There are certain elements of information architecture that are more specific to SEO. Google likes page experience features like jumplinks and carousels, so understanding the impact of adding these features to your web pages is another reason to perform an SEO A/B Test.
Whenever you make core technical changes to your website, A/B testing is a great way to measure how those changes impact keyword rankings. It also helps prevent your site from experiencing a significant rankings drop in the long-term.
There are a few different types of A/B tests that you can execute on your website. It will largely depend on the number of landing pages you have as well as the category of variants you are testing out.
The most basic form of A/B testing, this type of test will simply compare the performance of a single page with one different variant. This type of A/B test is better for smaller sites and easier to implement, particularly if you’re confident that the changes are in the right direction.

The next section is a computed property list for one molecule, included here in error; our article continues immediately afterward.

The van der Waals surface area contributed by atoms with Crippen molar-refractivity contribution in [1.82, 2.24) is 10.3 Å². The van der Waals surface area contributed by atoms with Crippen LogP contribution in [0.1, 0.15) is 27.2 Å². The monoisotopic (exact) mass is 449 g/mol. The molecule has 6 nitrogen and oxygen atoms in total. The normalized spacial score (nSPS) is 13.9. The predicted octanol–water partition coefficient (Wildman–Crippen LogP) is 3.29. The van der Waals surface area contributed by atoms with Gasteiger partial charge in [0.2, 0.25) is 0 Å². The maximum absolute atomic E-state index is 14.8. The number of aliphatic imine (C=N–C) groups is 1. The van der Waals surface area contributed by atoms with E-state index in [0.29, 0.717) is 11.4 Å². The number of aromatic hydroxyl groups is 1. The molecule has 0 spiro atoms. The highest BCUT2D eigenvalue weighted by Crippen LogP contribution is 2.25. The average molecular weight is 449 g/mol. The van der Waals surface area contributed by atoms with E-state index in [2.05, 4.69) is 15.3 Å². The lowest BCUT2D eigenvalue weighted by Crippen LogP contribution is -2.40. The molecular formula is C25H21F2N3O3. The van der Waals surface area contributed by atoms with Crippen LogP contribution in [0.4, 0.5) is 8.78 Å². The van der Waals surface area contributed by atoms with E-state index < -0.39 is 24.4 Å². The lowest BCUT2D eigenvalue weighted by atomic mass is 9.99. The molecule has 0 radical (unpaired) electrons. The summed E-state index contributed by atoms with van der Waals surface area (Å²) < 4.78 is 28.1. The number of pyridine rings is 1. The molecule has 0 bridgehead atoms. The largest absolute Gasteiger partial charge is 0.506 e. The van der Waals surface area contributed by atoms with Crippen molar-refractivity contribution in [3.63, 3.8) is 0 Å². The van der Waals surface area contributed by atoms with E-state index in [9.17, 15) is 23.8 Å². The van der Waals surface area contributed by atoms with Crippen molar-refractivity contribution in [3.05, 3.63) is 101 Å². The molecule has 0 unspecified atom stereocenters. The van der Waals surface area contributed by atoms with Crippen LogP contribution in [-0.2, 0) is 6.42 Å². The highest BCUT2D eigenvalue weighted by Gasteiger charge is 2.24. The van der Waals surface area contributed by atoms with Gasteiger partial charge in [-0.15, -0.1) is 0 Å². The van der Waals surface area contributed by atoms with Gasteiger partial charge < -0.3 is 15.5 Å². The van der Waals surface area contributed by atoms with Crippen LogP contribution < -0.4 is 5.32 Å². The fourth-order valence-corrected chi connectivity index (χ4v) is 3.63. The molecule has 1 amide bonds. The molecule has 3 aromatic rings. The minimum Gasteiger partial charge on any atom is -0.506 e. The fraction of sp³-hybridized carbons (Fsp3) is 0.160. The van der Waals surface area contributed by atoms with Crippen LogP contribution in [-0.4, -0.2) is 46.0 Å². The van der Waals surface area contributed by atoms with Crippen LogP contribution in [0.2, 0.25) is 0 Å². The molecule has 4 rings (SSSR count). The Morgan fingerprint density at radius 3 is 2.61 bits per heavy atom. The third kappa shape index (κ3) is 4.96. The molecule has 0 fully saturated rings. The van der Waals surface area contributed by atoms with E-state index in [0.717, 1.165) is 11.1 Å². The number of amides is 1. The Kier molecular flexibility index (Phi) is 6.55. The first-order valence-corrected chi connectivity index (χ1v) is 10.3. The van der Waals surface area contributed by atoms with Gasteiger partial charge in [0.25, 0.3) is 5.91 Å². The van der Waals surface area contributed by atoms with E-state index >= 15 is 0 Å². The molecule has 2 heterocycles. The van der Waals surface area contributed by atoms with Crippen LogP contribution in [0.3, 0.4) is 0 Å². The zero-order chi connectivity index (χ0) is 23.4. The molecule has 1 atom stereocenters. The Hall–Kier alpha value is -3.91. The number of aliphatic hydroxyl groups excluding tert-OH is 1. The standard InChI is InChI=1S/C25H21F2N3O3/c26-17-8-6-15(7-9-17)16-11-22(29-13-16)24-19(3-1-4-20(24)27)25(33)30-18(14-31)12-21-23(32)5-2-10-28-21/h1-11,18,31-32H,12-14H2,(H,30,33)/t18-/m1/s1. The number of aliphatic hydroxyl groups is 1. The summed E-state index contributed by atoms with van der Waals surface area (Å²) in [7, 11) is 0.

This type of A/B test allows for far more statistically significant results and can be executed on large sites with hundreds to thousands of landing pages. Instead of measuring a single variant on a single page, pick two page groups of similar pages (I recommend at least 50 pages per cohort) and change the variant on all of those pages.
This common form of experimentation has the same core mechanisms of an A/B test, but it increases the number of variants being tested. Multivariate testing can be great for measuring user behavior, but it is less effective in measuring search performance when you’re trying to discover whether a specific optimization has a direct impact on keyword rankings.